Search Images Maps Play YouTube News Gmail Drive More »
Sign in
Screen reader users: click this link for accessible mode. Accessible mode has the same essential features but works better with your reader.

Patents

  1. Advanced Patent Search
Publication numberUS7717853 B2
Publication typeGrant
Application numberUS 11/203,738
Publication dateMay 18, 2010
Filing dateAug 15, 2005
Priority dateJun 24, 2005
Fee statusPaid
Also published asUS8366620, US20070016041, US20100222715, US20130116603
Publication number11203738, 203738, US 7717853 B2, US 7717853B2, US-B2-7717853, US7717853 B2, US7717853B2
InventorsHenry Nita
Original AssigneeHenry Nita
Export CitationBiBTeX, EndNote, RefMan
External Links: USPTO, USPTO Assignment, Espacenet
Methods and apparatus for intracranial ultrasound delivery
US 7717853 B2
Abstract
A method for delivering ultrasound energy to a patient's intracranial space involves forming at least one hole in the patient's skull, advancing at least one ultrasound delivery device at least partway through the hole(s), and transmitting ultrasound energy from the ultrasound delivery device(s). According to various embodiments, ultrasound delivery devices may be advanced into the epidural space, one or both ventricles and/or an intracerebral space of the patient's brain. In alternative embodiments, one or multiple holes may be formed in the skull, and any number of ultrasound delivery devices may be used. Intracranial ultrasound delivery may be used in diagnostic or therapeutic treatment of ischemic stroke, head trauma, atherosclerosis, perfusion disorders and other acute or chronic neurological conditions.
Images(5)
Previous page
Next page
Claims(19)
1. A method for delivering ultrasound energy to a patient's intracranial space, the method comprising:
forming at least one hole in the patient's skull to access a target location;
advancing at least one ultrasound device having a distal portion through the hole, wherein the distal portion contains at least one transducer to allow transmission of ultrasound, and the distal portion can be moved to various locations within the intracranial space without causing damage;
transmitting ultrasound energy at frequencies between 20 Khz and 10 MHz from the ultrasound delivery device for therapeutic treatment;
wherein the ultrasound energy is transmitted and directed from outside a blood vessel to a blood clot in the patient's brain at the target location that resides in an intracerebral space of the patient's brain, inside of the blood vessel, to disrupt the blood clot;
further comprising placing an introducer device into the at least one hole, with the at least one ultrasound delivery device advanced through the introducer device.
2. The method of claim 1, wherein advancing the ultrasound device comprises advancing a device selected from the group consisting of an ultrasound transducer and a transducer-tipped ultrasound catheter.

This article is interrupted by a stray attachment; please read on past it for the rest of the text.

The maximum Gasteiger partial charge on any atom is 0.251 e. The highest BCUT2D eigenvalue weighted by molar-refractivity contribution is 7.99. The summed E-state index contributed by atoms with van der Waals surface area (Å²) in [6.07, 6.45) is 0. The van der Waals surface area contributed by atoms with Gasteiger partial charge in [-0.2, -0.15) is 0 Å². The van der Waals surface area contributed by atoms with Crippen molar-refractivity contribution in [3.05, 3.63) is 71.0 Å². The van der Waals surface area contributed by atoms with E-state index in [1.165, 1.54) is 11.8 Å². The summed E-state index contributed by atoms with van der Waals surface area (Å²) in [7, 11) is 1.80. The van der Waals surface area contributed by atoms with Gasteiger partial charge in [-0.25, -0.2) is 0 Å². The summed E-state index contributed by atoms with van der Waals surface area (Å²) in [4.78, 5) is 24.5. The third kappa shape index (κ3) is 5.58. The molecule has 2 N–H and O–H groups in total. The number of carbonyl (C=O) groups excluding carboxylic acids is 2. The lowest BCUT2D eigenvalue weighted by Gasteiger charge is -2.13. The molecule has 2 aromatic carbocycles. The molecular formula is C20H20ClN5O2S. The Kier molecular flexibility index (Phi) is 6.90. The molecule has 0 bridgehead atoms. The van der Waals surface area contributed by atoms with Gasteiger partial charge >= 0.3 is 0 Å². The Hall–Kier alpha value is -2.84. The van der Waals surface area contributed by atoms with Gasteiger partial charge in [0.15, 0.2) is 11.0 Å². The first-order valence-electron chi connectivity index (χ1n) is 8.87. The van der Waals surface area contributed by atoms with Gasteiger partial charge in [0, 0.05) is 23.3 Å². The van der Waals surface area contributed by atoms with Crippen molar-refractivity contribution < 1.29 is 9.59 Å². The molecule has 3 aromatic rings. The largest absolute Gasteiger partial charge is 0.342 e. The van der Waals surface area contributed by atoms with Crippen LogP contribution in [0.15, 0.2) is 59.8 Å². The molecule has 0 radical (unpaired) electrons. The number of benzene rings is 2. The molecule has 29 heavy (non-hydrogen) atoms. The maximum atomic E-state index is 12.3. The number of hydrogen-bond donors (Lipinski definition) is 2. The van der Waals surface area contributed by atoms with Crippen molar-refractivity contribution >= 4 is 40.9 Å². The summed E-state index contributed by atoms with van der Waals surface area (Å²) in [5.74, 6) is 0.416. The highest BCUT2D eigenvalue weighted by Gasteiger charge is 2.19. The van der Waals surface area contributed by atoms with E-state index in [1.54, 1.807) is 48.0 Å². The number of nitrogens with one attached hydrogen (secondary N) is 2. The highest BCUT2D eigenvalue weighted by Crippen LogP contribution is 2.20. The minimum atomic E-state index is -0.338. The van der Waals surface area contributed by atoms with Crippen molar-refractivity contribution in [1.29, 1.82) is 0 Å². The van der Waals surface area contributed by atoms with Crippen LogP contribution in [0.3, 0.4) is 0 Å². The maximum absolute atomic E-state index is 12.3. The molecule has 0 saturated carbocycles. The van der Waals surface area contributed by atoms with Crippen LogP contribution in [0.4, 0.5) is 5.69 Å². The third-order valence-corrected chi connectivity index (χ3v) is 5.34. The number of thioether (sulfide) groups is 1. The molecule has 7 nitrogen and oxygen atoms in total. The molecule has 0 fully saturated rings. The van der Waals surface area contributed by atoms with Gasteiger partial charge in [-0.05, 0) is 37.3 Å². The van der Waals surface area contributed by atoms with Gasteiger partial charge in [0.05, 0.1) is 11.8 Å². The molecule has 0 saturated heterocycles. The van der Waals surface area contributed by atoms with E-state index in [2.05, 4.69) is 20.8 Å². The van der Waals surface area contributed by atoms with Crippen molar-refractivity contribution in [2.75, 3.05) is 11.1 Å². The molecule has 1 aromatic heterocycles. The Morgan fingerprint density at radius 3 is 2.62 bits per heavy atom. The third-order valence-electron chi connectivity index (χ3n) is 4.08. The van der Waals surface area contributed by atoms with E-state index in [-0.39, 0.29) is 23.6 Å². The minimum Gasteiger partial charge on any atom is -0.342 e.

3. The method of claim 1, wherein the ultrasound energy is transmitted acutely.
4. The method of claim 1, wherein the ultrasound energy is transmitted chronically.
5. The method of claim 1, further comprising delivering at least one pharmacologic agent to the patient.
6. The method of claim 5, wherein the agent is selected from a group consisting of blood clot reducing agents such as tissue plasminogen activator, rTPA, Urokinease, Streptokinase, Alteplase and Desmoteplase, antiplatelet agents such as aspirin, Clopidorgel and Ticciopidine, and GIIb/IIIa inhibitors, such as Abciximab, Tirofiban and Eptifibatide.
7. The method of claim 5, wherein delivering the agent comprises using a method selected from the group consisting of intravenous, arterial and oral delivery.
8. The method of claim 1, further comprising delivering microbubbles or nanobubbles into the patient's bloodstream.
9. The method of claim 8, wherein the microbubbles or nanobubbles are delivered intravenously or arterially.
10. The method of claim 8, further comprising providing at least one pharmacologic agent to the patient.
11. The method of claim 10, wherein the microbubbles or nanobubbles and pharmacological agent are delivered in combination or sequentially.
12. The method of claim 1, further including transmitting the ultrasound energy to a blood vessel in the patient's brain to help treat atherosclerosis of the blood vessel.
13. The method of claim 1, further including transmitting the ultrasound energy to one or more blood vessels in the brain to help treat a blood perfusion abnormality in the patient's brain.
14. The method of claim 1, further providing a conductive medium which interfaces between the ultrasound transducer and the patient.
15. The method of claim 14, further including providing the conductive medium in the form of a compliant pack.
16. The method of claim 15, further providing a gel or oil inside the pack.
17. The method of claim 1, further providing a conductive medium which interfaces between the ultrasound transducer and the patient.
18. The method of claim 1, further including transmitting ultrasound energy for cerebrovascular diagnostics.
19. The method of claim 1, further including transmitting ultrasound energy for cerebrovascular diagnostics and therapeutic treatment.
Description
BACKGROUND OF THE INVENTION

1. Field of the Invention

The present invention relates generally to medical methods and apparatus. More specifically, the invention relates to methods and apparatus for intracranial ultrasound delivery, which may include diagnostic ultrasound, therapeutic ultrasound or both.